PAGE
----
In “Son of Rambow,” the follow-up to their film version of Douglas Adams’ “The Hitchhiker’s Guide to the Galaxy,” the British team known as Hammer and Tongs (writer-director Garth Jennings and producer Mick Goldsmith) turn to a creation entirely their own—a story about two fatherless classmates in 1980s England who, despite their differences, become close friends when they collaborate on a wacky video sequel to Sylvester Stallone’s “First Blood.” The picture was a smash at this year’s Sundance Festival, where Paramount Vantage ponied up $8 million for distribution rights.
In Dallas for a showing of the movie at the AFI Film Festival, they duo said that it took fully eight years to get “Rambow” made. “The executives said that adults won’t go see film with children in it,” Jennings recalled, noting that even the success of “Billy Elliot” wouldn’t convince them otherwise. That’s why, Goldsmith added, “it’s been extremely rewarding to see it pay off. How it’s going now [in screenings] is even better.”
When asked why Rambo, Jennings said, “That came very much from my own experience. I was about twelve years old and I’d seen, I think it was a pirate copy of ‘First Blood,’ and it was the first film I’d ever seen that wasn’t meant for my age group. And I grew up on the edge of a huge forest. And now we saw a film about a man who could run around in the forest and take out two hundred soldiers just with a knife and a stick.
“We didn’t understand the whole idea of Vietnam—that went completely over our heads. All we saw was a man sewing up his own arm, having jumped off a cliff. There was a self-sufficiency that blew our minds. And also we were seeing something we shouldn’t. Quite soon after I made my first home movie based on that character, which I called ‘Aaron.’ That basically got me started making movies.” He added that “Son of Rambow” is “an affectionate homage to that movie. I didn’t want it to be a cheap joke at [Stallone’s] expense.”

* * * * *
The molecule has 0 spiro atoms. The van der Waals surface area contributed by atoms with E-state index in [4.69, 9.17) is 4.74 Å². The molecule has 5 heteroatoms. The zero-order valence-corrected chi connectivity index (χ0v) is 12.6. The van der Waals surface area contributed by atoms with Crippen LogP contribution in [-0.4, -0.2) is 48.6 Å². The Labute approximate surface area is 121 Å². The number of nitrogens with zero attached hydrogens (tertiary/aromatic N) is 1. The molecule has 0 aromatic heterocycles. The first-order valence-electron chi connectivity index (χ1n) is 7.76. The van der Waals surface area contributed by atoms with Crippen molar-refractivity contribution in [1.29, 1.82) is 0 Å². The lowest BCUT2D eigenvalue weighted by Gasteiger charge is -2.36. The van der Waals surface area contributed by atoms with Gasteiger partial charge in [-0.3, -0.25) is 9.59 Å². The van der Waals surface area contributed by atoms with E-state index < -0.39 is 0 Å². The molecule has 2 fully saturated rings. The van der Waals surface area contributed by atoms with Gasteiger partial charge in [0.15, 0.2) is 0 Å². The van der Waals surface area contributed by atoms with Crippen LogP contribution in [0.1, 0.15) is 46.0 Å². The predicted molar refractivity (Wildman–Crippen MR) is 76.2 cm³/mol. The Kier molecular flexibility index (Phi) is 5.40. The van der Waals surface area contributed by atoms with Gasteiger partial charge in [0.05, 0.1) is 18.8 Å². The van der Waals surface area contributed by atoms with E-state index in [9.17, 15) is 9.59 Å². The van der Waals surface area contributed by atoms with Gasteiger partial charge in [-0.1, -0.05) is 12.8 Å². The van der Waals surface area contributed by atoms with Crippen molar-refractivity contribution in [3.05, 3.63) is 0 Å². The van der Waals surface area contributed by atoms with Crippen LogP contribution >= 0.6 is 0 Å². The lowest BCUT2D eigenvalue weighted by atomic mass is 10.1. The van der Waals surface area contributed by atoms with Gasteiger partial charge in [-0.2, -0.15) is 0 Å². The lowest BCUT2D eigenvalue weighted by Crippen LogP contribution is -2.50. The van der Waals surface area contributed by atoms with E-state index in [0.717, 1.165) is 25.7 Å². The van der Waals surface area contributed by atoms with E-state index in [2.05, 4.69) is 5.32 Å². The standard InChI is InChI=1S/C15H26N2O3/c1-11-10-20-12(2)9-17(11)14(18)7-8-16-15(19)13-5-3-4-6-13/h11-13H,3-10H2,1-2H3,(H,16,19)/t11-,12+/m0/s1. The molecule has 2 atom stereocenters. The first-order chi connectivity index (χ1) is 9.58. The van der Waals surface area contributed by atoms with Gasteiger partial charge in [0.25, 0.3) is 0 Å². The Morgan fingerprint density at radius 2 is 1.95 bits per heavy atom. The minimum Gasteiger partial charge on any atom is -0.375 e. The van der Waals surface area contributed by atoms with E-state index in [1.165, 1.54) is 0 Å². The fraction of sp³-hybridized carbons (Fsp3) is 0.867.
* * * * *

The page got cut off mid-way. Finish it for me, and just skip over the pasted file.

Goldsmith added that that required setting the script in the 1980s, too. “It’s when we grew up,” he said simply. And Jennings added, “You draw on your own experiences, and then you realize you can’t transpose them to another time because they’re wrapped up in what was a much more innocent time for us. There were so many things from that era that were wrapped up in the story, we couldn’t move it.”
“But you don’t have to know about the eighties to enjoy the film,” Goldsmith added. “Kids have done this thing in different forms over the years—they do it now, developing a friendship through doing something. And maybe more important than that—what we’re trying to capture in the film—not having any fear of the consequences. If it works, it works. If it doesn’t someone breaks a leg. But it’s all right—it’ll get fixed. You’ll get through it. And I think that’s in a way what we were trying to capture, rather than making a story about the eighties.”
Another unusual aspect of “Son of Rambow” involves the fact that Will, the shy, sheltered boy, belongs to the religious group known as the Brethren, which secludes its youth from modern forms of entertainment. But too much shouldn’t be made of that, the filmmakers insisted.
“We needed to have a way to make the moment when Will Proudfoot sees ‘First Blood’ for the first time to have a really significant effect on him—for it to be like an epiphany, a real turning-point,” Goldsmith said. “I knew of [the Brethren],” Jennings added, “and they always struck me as very interesting.”
“It gave us that thing,” Goldsmith continued. “If you’ve got a kid who’s not allowed any form of entertainment in their life, it was great for us, because certainly seeing ‘First Blood’ was going to have a huge effect on him, especially if he’s got a creative thing about him, as Will does. So in simple terms it worked as a great device in creating conflict within the story.”
Jennings added, “It was as simple as that. We weren’t trying to make a comment about the Brethren or religion in general.”
He also noted how difficult “Son of Rambow” had been to cast. “It took us five months,” he said. “And it wasn’t until the very end that we found [the leads]. We found great kids along the way, but they just weren’t quite right. They didn’t match the characters we had in our minds.”
But then they found Will Poulter and Bill Milner. “They just had this natural charm, confident but without being stilted,” Jennings said. “They weren’t self-conscious, they were just very natural. And they became best friends making the film,” just like their characters did making theirs.
Asked whether they felt more or less pressure making this movie as opposed to an established fan favorite like “Hitchhiker’s Guide,” Goldsmith opined, “It’s a different kind of pressure—[‘Guide’] is Douglas Adams’, in a way, whereas ‘Son of Rambow’ is very personal, our story. It puts [more of ] the pressure on you [rather than him].”
To which Jennings simply added, “I concur.”